November 2001 Edition

Home Inspector Builds Home and Lives To Tell About It

Being in the construction industry for the last thirty-four years prepared me for the ultimate goal of building my "Dream Home." Over the last twelve years as a home inspector, every time I went through a home with a special feature that I liked, I would make a note of it for the design of my new home. After compiling all the information I could, I set out on the task for the final design. I knew I wanted a ranch in a "H" configuration with the left wing housing the garage & workshop and the right wing housing the bedrooms. The center section would be the "Great Room" that consisted of the kitchen, dining room and family room.
I worked on the design for four years, trying to fine tune every aspect of the design. I was ultimately satisfied with all areas except the master bedroom and master bath. They both turned out much larger than I wanted. However, I could not figure out a way to reduce the size without affecting the flow and the views of the natural landscaping, so I did something that went against my training as an architect, I hired a "Home Designer" to help me out. After six months of work, I finally had my finished design ready to be built.
The next step - finding a builder that could work with a home inspector. Not an easy task since out of the hundreds of builders I have met, I never found one I felt comfortable with. The only solution was to take to a Higher Power, so I prayed about it. Within the next 30 days I was introduced to a builder at (where else would you expect) church. His name was Ted Andrews of Lighthouse Homes, Inc. We talked for a few minutes and decided to get together for a meeting. Within the next few weeks we met and got to know each other. We have similar views on building in general and Ted was a very likable guy. It was apparent that he wanted to build quality homes and was not interested in cutting corners. I made a specification listing all of the things I wanted and made it a point to list the things home inspectors normally found wrong on other homes. He worked up an estimate for me and we got back together about six weeks later. Talk about sticker shock, the price came in way over budget. What I thought the home should cost and what the actual price came to was not even close. So I compromised on cutting half of the overage out and living with the increase in cost. I wanted quality construction, but like everyone else, had a limit of what I would pay for it.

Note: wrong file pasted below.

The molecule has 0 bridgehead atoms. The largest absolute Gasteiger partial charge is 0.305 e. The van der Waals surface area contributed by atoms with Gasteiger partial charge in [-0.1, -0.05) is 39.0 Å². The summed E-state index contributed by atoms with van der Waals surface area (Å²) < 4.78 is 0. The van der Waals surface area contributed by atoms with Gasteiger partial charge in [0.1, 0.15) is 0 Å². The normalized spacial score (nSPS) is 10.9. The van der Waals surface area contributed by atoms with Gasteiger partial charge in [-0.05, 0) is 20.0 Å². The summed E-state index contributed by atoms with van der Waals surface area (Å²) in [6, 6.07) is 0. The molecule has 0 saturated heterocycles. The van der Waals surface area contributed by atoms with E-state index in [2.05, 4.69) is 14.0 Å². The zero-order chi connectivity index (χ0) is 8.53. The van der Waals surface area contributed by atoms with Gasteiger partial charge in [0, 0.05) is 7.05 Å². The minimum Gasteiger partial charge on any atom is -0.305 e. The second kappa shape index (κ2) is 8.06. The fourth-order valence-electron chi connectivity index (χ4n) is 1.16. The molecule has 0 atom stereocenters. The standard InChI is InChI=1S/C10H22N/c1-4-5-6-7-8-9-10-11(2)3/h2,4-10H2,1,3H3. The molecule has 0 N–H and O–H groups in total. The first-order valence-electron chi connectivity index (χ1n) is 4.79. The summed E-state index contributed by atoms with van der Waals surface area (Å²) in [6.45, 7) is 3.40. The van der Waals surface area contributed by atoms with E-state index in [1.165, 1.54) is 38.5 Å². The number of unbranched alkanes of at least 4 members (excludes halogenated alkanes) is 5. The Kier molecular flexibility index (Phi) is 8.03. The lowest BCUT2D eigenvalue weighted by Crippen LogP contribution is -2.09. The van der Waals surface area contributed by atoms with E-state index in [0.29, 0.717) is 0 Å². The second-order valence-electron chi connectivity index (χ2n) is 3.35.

After working on a mutual contract (yes, you can change the builder’s contract to mutually benefit both parties), we signed the papers and began construction. The grading began within the next week. Boy, what a surprise to see my "Dream Home" finally becoming a reality. I hated to see the hardwoods come down, but knew we needed a cleared area large enough for the house. After the preliminary grading was finished, I went out to locate the house on the lot. Having a 2 acre lot should be plenty of room for the house, however, the lot was in a cul-de-sac and was a pie shape. I kept moving the house further and further back to accommodate the spread out ranch. I knew I was getting older and did not want to go up and down steps the rest of my life. Finally the house was located close to the rear property line.
Over the next couple of weeks the foundation went in. I didn’t need a full basement, so the house ended up with a crawl space so I could relocate electrical outlets, speakers and phone lines anywhere I wanted. The foundation was much heavier than I had imagined. The piers were large enough for a small high rise building. Boy, was I impressed with the quality so far.